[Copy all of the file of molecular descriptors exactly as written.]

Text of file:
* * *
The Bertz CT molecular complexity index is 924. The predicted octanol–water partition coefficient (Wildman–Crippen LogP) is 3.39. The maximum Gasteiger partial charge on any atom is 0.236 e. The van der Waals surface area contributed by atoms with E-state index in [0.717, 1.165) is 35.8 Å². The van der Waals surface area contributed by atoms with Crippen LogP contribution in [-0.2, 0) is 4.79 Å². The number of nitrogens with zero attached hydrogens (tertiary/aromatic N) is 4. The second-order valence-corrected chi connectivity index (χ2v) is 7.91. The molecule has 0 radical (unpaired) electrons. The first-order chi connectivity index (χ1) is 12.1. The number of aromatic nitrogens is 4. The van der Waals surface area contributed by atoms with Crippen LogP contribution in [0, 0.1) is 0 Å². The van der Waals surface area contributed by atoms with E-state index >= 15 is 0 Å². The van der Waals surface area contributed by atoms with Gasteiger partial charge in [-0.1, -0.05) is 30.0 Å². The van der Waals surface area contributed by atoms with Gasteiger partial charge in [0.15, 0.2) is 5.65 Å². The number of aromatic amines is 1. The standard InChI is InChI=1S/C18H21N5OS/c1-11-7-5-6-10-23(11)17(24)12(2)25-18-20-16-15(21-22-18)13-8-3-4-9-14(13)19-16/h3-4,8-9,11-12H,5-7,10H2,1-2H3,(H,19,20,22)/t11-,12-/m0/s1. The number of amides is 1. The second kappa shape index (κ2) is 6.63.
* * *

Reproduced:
The Bertz CT molecular complexity index is 924. The predicted octanol–water partition coefficient (Wildman–Crippen LogP) is 3.39. The maximum Gasteiger partial charge on any atom is 0.236 e. The van der Waals surface area contributed by atoms with E-state index in [0.717, 1.165) is 35.8 Å². The van der Waals surface area contributed by atoms with Crippen LogP contribution in [-0.2, 0) is 4.79 Å². The number of nitrogens with zero attached hydrogens (tertiary/aromatic N) is 4. The second-order valence-corrected chi connectivity index (χ2v) is 7.91. The molecule has 0 radical (unpaired) electrons. The first-order chi connectivity index (χ1) is 12.1. The number of aromatic nitrogens is 4. The van der Waals surface area contributed by atoms with Crippen LogP contribution in [0, 0.1) is 0 Å². The van der Waals surface area contributed by atoms with E-state index >= 15 is 0 Å². The van der Waals surface area contributed by atoms with Gasteiger partial charge in [-0.1, -0.05) is 30.0 Å². The van der Waals surface area contributed by atoms with Gasteiger partial charge in [0.15, 0.2) is 5.65 Å². The number of aromatic amines is 1. The standard InChI is InChI=1S/C18H21N5OS/c1-11-7-5-6-10-23(11)17(24)12(2)25-18-20-16-15(21-22-18)13-8-3-4-9-14(13)19-16/h3-4,8-9,11-12H,5-7,10H2,1-2H3,(H,19,20,22)/t11-,12-/m0/s1. The number of amides is 1. The second kappa shape index (κ2) is 6.63.